Why These Volunteers Locked Themselves in a Cave for 40 Days


Source: BBC News

Calista Freeland, Writer/Editor

Many of us have felt isolated this past year as we have been quarantined as a result of the COVID-19 pandemic. However, imagine being trapped in a cave for 40 days with a complete lack of sunlight, cell phones, watches, and knowledge of occurrences in the outside world. Would you volunteer to be part of an experiment like this?

Volunteers celebrate after leaving the Lombrives cave
Source: BBC News

If you are like most people today, undergoing an experiment like this seems like torture. But for the eight men and seven women who lived in the Lombrives Cave in France for 40 days in these conditions, it was one of the first controlled looks at how human beings process the passage of time without natural factors to measure it. The designer of the experiment, Christian Clot, says that this experiment was inspired by the lockdowns worldwide in response to the recent pandemic.

In addition to the lack of modern technology and sunlight, the volunteers used a pedal-driven dynamo for electricity so that they could see inside the cave. These volunteers weren’t world-renowned scientists or experienced cave exploring enthusiasts. They ranged from biologists to primary school teachers, to jewelers, all between the ages of 27 to 50. However, Clot is one of the experimentees himself, and he has long studied how extreme environments impact a person’s physical and mental perception. Those who participated were cleared to be in stable mental and physical health for their own safety before the experiment began. They were not notified of any news of the outside world, including the status of the pandemic. Their sleep rhythms and overall functioning were studied during the experiment, as well as whether volunteers were affected emotionally and any long-term effects.

Volunteers leave the Lombrives cave
Source: BBC News

Food and supplies were moved into the cave prior to the experiment as well, but they had to use the water from the cave as their source of hydration. They also had sensors that provided researchers outside of the cave with data on the volunteer’s wellbeing. These sensors included a small thermometer inside a capsule, which the participants swallowed, similar to a pill. Another key factor in the experiment is that the temperature within the Lombrives Cave was monitored so that it stayed at 54°F with a humidity of 95 percent. In response to these conditions, volunteers were free to dress and adapt to the temperatures as they desired. To mirror natural human behavior, three individual living areas were created including one for sleep, one as a living place, and a final area to study the forms and features of the cave.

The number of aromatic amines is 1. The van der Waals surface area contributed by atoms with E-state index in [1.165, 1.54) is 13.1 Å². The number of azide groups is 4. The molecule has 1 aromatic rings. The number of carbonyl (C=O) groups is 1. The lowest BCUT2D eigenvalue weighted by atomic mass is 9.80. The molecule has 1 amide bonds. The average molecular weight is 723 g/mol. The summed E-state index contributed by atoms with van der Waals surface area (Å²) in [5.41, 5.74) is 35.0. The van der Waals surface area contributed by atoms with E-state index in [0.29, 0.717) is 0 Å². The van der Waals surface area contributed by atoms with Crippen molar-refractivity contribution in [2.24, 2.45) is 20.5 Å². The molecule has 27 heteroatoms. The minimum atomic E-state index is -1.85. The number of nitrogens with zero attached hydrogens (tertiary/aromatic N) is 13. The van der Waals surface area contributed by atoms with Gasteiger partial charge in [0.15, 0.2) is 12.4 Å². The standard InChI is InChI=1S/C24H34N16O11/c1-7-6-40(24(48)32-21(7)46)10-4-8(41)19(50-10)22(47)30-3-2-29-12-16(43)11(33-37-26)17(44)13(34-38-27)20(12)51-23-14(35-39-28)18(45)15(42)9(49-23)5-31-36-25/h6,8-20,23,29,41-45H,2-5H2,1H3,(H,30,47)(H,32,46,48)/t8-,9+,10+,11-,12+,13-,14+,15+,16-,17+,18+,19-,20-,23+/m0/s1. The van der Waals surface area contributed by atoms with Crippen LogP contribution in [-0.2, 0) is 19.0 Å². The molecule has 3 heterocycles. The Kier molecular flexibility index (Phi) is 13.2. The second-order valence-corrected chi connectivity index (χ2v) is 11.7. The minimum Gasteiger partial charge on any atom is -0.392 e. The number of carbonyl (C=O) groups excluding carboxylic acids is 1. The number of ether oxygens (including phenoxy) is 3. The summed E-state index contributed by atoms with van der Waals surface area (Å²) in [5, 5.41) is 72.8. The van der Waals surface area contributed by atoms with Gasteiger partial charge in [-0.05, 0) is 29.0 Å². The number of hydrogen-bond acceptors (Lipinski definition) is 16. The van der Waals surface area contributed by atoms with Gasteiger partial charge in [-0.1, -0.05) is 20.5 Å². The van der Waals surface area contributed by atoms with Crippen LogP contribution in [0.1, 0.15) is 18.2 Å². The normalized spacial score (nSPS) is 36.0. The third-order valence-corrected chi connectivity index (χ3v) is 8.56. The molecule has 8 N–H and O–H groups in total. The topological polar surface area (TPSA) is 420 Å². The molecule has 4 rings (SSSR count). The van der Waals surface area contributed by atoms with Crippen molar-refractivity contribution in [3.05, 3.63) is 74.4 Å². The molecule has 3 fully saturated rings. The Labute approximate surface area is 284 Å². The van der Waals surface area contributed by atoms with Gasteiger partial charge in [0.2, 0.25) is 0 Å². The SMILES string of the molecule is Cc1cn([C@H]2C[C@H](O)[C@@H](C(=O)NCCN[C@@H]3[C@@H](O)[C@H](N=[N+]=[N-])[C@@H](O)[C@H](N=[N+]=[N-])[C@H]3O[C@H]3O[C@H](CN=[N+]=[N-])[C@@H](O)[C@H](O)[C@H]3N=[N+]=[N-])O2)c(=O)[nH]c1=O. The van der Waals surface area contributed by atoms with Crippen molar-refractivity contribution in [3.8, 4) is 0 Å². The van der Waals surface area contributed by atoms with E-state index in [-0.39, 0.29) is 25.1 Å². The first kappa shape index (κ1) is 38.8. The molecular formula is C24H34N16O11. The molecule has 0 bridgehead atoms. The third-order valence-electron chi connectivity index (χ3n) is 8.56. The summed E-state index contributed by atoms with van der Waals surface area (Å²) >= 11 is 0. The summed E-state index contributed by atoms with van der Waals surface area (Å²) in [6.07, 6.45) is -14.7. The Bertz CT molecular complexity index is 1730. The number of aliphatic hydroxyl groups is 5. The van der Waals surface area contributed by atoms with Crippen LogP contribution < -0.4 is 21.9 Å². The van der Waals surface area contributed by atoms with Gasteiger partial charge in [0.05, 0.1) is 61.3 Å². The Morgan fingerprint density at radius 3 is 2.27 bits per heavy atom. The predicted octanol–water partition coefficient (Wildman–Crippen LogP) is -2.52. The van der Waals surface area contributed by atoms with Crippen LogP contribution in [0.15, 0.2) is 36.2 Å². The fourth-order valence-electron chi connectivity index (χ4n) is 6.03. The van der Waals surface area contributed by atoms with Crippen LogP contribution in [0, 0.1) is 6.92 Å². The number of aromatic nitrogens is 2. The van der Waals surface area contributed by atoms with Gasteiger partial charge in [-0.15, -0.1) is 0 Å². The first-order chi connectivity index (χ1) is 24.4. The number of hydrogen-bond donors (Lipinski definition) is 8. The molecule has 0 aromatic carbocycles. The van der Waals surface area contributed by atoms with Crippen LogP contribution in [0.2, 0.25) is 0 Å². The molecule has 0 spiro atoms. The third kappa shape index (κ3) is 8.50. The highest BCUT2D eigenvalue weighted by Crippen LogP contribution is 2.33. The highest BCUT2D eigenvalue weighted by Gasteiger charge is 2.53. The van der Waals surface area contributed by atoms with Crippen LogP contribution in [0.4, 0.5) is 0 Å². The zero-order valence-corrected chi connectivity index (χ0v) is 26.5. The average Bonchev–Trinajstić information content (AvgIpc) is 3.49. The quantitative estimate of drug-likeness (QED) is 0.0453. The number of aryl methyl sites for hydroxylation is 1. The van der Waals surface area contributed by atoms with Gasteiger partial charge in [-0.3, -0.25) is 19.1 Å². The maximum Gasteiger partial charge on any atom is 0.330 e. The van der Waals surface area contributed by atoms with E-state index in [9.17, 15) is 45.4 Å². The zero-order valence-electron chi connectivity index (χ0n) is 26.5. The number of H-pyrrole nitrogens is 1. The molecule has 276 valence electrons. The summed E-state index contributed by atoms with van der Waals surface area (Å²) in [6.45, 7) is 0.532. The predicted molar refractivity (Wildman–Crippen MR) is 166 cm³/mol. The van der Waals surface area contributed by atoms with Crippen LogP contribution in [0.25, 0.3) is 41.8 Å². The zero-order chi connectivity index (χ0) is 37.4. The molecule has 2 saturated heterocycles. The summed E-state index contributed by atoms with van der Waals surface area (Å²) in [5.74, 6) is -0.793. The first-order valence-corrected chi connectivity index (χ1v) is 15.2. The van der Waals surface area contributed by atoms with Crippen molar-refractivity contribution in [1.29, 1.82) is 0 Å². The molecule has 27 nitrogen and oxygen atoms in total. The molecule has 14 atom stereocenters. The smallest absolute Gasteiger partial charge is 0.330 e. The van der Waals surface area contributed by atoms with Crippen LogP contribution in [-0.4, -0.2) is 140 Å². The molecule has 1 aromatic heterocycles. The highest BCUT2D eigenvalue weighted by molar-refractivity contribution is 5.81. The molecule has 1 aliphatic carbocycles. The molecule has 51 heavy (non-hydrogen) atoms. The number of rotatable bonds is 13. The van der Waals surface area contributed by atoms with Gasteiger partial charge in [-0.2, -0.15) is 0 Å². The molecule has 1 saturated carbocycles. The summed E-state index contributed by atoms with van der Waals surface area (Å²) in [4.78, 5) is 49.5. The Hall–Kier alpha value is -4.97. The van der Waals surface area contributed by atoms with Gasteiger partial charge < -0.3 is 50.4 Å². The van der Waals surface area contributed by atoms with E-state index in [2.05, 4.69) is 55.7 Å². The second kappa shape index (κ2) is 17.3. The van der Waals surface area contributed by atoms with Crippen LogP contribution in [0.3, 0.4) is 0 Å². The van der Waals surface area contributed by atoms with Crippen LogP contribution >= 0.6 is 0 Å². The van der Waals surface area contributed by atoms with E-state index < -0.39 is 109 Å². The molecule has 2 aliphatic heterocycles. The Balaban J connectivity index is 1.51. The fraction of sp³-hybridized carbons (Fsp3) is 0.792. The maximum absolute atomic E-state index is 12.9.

Explorer Details His 40 Days In French Cave Without Clocks ...
Source: wbur.org

So, what were the results? The Deep Time experiment, as it has been called, was designed to provide invaluable data revolving around submarine missions, underground mining expeditions, and long-term space travel. What was found was that the participants believed that they had only spent 30 days in the cave, which is a difference of over 200 hours of time. The end of the day, in the view of the participants, was marked when they went to sleep, leading to the majority of participants measuring days of over 30 hours long. Not everyone managed this experience well. One man began running a 10k around the cave to pass the time, leading to his days being over 40 hours long and he believed that they had spent only 23 days in the cave. Nonetheless, the majority of the participants (two-thirds) expressed that they wanted to remain underground to finish their projects. Additionally, some of the volunteers have said that they are avoiding using their phones for a few days after the experiment so that they could better ease back into everyday life.

A group of people in a cave with no way to tell the time. (Deep Time © Human Adaptation Institute)
Source: wbur.org

The Human Adaption Institute’s $1.5 million Deep Time experiment provides a new look at how humans adapt to extreme changes in living conditions and environments, and the data collected can have a powerful impact on future scientific ventures like long-term space exploration.